The historic Cadillac Hotel and Beach Club in mid-Beach is back in business after a yearlong multimillion-dollar renovation.
The 357-room Miami Beach hotel has reopened with a fresh style in the spirit of the Italian Riviera, with nautical accents, unlimited in-room espresso, and dozens of rosé options at the lobby bar. As the 163rd addition to the Marriott Autograph collection of boutique hotels, the Cadillac mixes old 1940s Miami Beach architecture with new flavors, including a new Italian restaurant, Donna Mare Trattoria.
“We took a lot of effort to preserve the beauty of this place,” said Neil Shah, the Miami-based CEO of the hotel’s operator, Hersha. “We’re going for European sensibility in style, design and service.”
The original 1940s Cadillac hotel was designed by prominent Miami Beach architect Roy France, who created more than 20 hotels and apartment buildings there. It was a time when the American middle class was making a comeback after the Great Depression and flocking to Miami Beach’s more affordable district above 23rd street for vacation. It was also a time before Cadillac (the car company) had exclusive use of its brand. (The hotel has no association, but bears the luxury auto brand’s name and crest.)
Shah’s company Hersha acquired the Cadillac in 2011 and built a second tower next to the original 264-room hotel for a total of 357 rooms. Then, in September 2017 the Cadillac shut down for a $47 million renovation.
“We saw the growing potential in mid-Beach and loved that the hotel is located on one full city block, a rarity in Miami Beach,” Shah said. “We fell in love with the heritage and history of the Cadillac. So many visitors vacationed at the hotel and remembered it from their parents or their youth. We knew the hotel was a gem just waiting to shine again.”
Much of the hotel’s original 1940s structure remains intact because of its historic designation. Visitors will notice many of the Cadillac’s traditional Art Deco touches, including the lobby’s original terrazzo floor. Even the final step into the hotel’s entryway, which is slightly too tall, had to stay, so guests are greeted with a “watch your step, please” from a friendly staff member.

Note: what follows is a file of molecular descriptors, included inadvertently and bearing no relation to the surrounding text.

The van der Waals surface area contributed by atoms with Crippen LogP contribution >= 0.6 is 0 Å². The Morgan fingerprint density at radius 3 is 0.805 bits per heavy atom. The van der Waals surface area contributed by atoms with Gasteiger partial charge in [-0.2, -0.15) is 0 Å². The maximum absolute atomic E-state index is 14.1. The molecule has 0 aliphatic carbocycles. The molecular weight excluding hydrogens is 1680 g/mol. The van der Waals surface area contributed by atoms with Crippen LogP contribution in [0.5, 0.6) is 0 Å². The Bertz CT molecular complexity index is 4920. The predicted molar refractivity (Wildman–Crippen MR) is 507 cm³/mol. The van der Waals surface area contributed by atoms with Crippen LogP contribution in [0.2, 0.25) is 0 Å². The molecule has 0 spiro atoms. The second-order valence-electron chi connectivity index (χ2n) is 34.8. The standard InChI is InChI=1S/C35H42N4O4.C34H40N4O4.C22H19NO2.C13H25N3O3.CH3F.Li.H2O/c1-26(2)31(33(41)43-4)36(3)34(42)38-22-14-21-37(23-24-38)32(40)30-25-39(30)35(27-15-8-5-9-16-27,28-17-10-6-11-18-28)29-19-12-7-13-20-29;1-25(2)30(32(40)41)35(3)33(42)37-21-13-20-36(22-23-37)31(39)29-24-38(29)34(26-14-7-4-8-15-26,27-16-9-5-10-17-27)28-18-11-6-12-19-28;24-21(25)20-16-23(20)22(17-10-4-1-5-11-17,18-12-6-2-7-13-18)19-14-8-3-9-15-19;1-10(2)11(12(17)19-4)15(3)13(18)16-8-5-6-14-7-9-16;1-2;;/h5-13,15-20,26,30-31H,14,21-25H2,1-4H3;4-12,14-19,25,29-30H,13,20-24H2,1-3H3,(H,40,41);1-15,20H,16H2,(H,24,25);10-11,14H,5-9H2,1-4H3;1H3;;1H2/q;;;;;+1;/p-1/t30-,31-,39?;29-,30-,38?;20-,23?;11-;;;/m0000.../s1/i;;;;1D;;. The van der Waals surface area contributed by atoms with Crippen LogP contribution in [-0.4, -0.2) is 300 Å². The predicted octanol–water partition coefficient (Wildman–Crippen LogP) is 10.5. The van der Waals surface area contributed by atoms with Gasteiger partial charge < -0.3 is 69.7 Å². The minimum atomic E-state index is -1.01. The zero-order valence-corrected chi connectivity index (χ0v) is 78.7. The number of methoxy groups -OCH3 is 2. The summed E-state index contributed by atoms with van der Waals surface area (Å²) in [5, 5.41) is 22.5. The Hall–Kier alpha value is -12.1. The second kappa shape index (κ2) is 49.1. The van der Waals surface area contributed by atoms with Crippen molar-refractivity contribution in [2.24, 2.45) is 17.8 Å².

Miami Beach preservationist Nancy Liebman, who sits on the city’s preservation board, was excited to learn about the renovation.
“I’m delighted that somebody has taken the opportunity to restore it,” she said. “The city is a well recognized tourist place to visit because of its historic hotels.”
The Cadillac’s restoration is the latest in bubbling mid-Beach. The Edition hotel opened nearby in 2014; Argentina-based Faena opened its first U.S. hotel nearby in 2015. Generator, a European brand hybrid that includes both private and dorm rooms, opened in the area this fall.
“The development in Miami Beach has been slowly moving North,” said Ivan Cukon, manager on Ernst & Young’s hospitality and real estate team. “That area is now an expansion of South Beach; the demand is there.”
Art Deco hotel renovations constituted the majority of Miami Beach hotel openings from 2015-2016, according to Ernst & Young. Since then the trend has slowed a bit, but there are still more renovations in the pipeline, including the 1940s Raleigh Hotel and the 1930s Greystone Hotel. Renovated hotels need all the usual amenities in order to compete with new hotels, Cukon said.
“They are limited with space and architecture they need to preserve, so the important part is the interior design of the rooms, strong food and beverage concepts and leisure amenities, pool and fitness,” Cukon said.
The Cadillac is meeting that call with a second, adults-only pool with private cabanas in addition to its main pool. A gate connects the Miami Beach boardwalk to the poolside restaurant called Bungalow by the Sea, which is open to the public. The hotel organizes sea plane tours to Key West and the Everglades. A Wynwood food tour is in the works, too. Unlike most of its Art Deco neighbors, the hotel doesn’t have a spa, but Shah said they offer in-room treatments.
“It’s about a curated Miami experience beyond the beach,” Shah said.
The rooms, designed by New York-based Bill Rooney Studio, are fresh and white with blue, grey and gold accents. The ceilings bear white-washed, exposed beams. Photographs of 1940s beach scenes hang on the walls, along with mirrors with touch-activated lighting options. Do Not Disturb signs are controlled electronically from within rooms to indicate the guest’s status.
City-view king rooms start at around $200 per night; ocean-view king rooms, at $240. Nearly 75 percent of rooms have balconies.
Hersha also owns the Ritz-Carlton and the Residence Inn in Coconut Grove, the Winter Haven Hotel and Blue Moon Hotel in Miami Beach, the Parrot Key Hotel in Key West, the Hilton Oceanfront Resort in Daytona Beach, and the Sheraton Airport Hotel at MIA. And it will likely acquire more.
“Long term, it’s one of the highest growth areas in the world,” Shah said.
Early reviews of the Cadillac hotel’s service have been mixed. Though the hotel currently is the No. 1 rated hotel in Miami Beach on Trip Advisor, with 83 percent of 222 reviews rating it excellent, Nicky Kelvin from The Points Guy found his stay at the hotel during Art Basel disappointing. The sound of drilling right outside his door woke him up at 5:30 a.m., he said, and the linens in his suite were torn. The room service and restaurant food took an extraordinarily long time to arrive. To top it off, Beach umbrellas cost an extra $22 per day on top of the hotel’s $30 per night “resort fee.”
“We definitely missed the mark with this guest,” Shah said. “We’ve apologized and invited this guest to give us an opportunity to make it right on their next visit. During the busiest week of the year, he noted true moments for improvement. Our hotel considers the guest’s experience a top priority and will continue striving to deliver a great guest experience each and every time.”